Pig farmers in Vietnam say they are operating at a loss amid falling domestic pork prices caused by China’s decision to cut imports and have called on the government to renegotiate a trade deal with Beijing in a bid to pull their industry out of a tailspin.
China stopped buying live pigs from Vietnam in November, citing quality concerns, hurting farmers who had traditionally relied on the neighboring country as their largest export market. The move has led to an oversupply of pigs in Vietnam and driven down the cost of pork.
Pig farming in Vietnam has also been hit by an increase in cheap meat from abroad, with around 7,800 metric tons of pork imported into Vietnam in the year leading up to March 15—a nearly 16 percent increase in volume, a recent report by the official Tuoi Tre News said, citing customs data.
Vietnam has seen the price of pork fall from around 40,000 dong (U.S. $1.76) per kilogram (2.2 pounds) to as low as 20,000 dong (U.S. $0.88) in recent months, and with the country’s pork production expected to surpass 3.7 metric tons in 2017—an annual increase of 3.2 percent—there is no end in sight to the market woes.
On Tuesday, a pig farmer surnamed Hoa told RFA’s Vietnamese Service that she pays 1.6 million dong (U.S. $70) for each pig she buys and, after accounting for the cost of their feed and other upkeep, must sell pork for at least 33,000 dong (U.S. $1.45) per kilogram just to break even.
“I have to sell at 35,000-37,000 dong (U.S. $1.54-1.63) per kilogram if I want to make a profit,” she said, adding that she is more likely to get 20,000-22,000 dong (U.S. $0.88-0.97) per kilogram and only 14,000-16,000 dong (U.S. $0.62-0.70) for bad quality pigs.
“The pig farmers are having to sell everything off. We want the government to negotiate with China or find a way for us to sell pigs [at a reasonable price].”
Ly Hong Vinh, another farmer who owns more than 500 pigs, told RFA that the state of the market had destroyed his livelihood and said he is “about to go underwater” financially.
“I have to borrow money from the bank and my relatives, but because I keep borrowing, they don’t want to lend me money anymore,” he said.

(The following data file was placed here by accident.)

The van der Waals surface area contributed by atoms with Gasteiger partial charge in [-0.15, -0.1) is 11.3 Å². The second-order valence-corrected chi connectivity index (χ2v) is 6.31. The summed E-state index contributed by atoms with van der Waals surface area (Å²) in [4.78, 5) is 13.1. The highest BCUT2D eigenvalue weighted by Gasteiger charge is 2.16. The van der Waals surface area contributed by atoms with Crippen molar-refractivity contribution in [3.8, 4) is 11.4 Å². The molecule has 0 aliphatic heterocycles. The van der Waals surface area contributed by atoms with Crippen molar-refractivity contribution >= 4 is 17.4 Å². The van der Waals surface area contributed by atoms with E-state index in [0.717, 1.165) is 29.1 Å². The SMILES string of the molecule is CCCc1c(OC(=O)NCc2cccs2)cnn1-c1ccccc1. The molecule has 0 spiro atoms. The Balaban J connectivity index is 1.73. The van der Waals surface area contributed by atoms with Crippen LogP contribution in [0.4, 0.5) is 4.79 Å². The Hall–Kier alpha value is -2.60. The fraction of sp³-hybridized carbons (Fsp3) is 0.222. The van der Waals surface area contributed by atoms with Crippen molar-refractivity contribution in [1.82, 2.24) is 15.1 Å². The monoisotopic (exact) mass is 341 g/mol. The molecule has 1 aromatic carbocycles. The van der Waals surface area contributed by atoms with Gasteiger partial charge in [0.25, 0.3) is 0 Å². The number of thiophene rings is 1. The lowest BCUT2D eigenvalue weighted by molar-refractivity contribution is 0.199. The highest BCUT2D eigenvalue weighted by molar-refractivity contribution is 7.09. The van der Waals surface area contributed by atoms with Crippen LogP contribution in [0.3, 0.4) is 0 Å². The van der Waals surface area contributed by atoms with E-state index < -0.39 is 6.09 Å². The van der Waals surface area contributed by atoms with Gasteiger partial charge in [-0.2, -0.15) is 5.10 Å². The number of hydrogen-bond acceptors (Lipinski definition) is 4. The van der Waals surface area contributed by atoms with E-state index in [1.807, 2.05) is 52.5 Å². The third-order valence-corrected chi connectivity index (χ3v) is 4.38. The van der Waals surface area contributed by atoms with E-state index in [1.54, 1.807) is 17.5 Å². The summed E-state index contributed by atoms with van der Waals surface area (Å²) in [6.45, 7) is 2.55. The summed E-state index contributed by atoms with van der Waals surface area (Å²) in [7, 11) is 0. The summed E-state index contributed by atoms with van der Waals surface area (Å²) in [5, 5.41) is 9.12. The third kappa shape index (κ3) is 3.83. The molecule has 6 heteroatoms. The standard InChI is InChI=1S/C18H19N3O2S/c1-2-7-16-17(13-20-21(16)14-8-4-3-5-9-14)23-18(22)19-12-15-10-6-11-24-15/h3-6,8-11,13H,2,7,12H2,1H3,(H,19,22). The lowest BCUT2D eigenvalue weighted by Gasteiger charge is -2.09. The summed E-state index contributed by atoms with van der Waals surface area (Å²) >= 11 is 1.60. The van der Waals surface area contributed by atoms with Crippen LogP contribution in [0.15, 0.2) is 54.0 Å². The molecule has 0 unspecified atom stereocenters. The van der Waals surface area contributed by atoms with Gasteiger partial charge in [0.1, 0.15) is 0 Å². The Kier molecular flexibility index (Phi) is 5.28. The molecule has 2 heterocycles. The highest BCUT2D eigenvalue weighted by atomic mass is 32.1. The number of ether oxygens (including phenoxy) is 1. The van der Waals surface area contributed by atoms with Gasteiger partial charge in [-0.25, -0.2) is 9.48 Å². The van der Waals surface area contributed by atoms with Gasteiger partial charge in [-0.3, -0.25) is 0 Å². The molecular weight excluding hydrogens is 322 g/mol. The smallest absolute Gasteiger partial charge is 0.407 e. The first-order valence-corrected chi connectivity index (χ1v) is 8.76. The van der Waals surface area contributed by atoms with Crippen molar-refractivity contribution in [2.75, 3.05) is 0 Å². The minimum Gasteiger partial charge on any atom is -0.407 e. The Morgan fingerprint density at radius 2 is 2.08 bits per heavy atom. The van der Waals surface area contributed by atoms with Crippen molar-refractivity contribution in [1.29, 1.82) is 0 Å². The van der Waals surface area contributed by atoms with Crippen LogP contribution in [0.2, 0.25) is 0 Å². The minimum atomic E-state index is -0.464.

“I’ve lost a lot. Regardless of whether I sell the pigs or keep them, I will still lose.”
Tong Xuan Chinh, vice director of the Animal Husbandry Department at the Ministry of Agriculture and Rural Development (MARD), said the government has taken steps to alleviate the pressure on Vietnam’s pig farmers.
“We must make use of all resources from the government to help the farmers during this crisis,” he told RFA.
“We have asked entrepreneurs to reduce prices of animal feed. We also asked slaughterhouses and foodstuff companies to buy more pigs from farmers.”
Last week, MARD minister Nguyen Xuan Cuong called on large animal husbandry businesses to increase their purchase of pigs and keep them in frozen storage to help farmers reduce inventory and slow the drop in pork prices, according to a report by the official Vietnam News Service.
Noting that the government had helped their industry turn a profit over the past two decades, he urged the firms to take responsibility for the farmers’ plight, asking them to reduce the price of breeding pigs, feed and veterinary medicine, the report said.
Cuong has also suggested that the government direct banks and credit institutions to cancel the debts of pig breeders, and people selling animal feed to help them recover their losses.
At the meeting, representatives of the businesses proposed that the ministry temporarily stop importing pork to stabilize the domestic market.
Also last week, deputy Agriculture Minister Vu Van Tam pledged that his ministry would work with its counterpart in Beijing to resume exports to China.
Reported by Lan Huong for RFA’s Vietnamese Service. Translated by Viet Ha. Written in English by Joshua Lipes.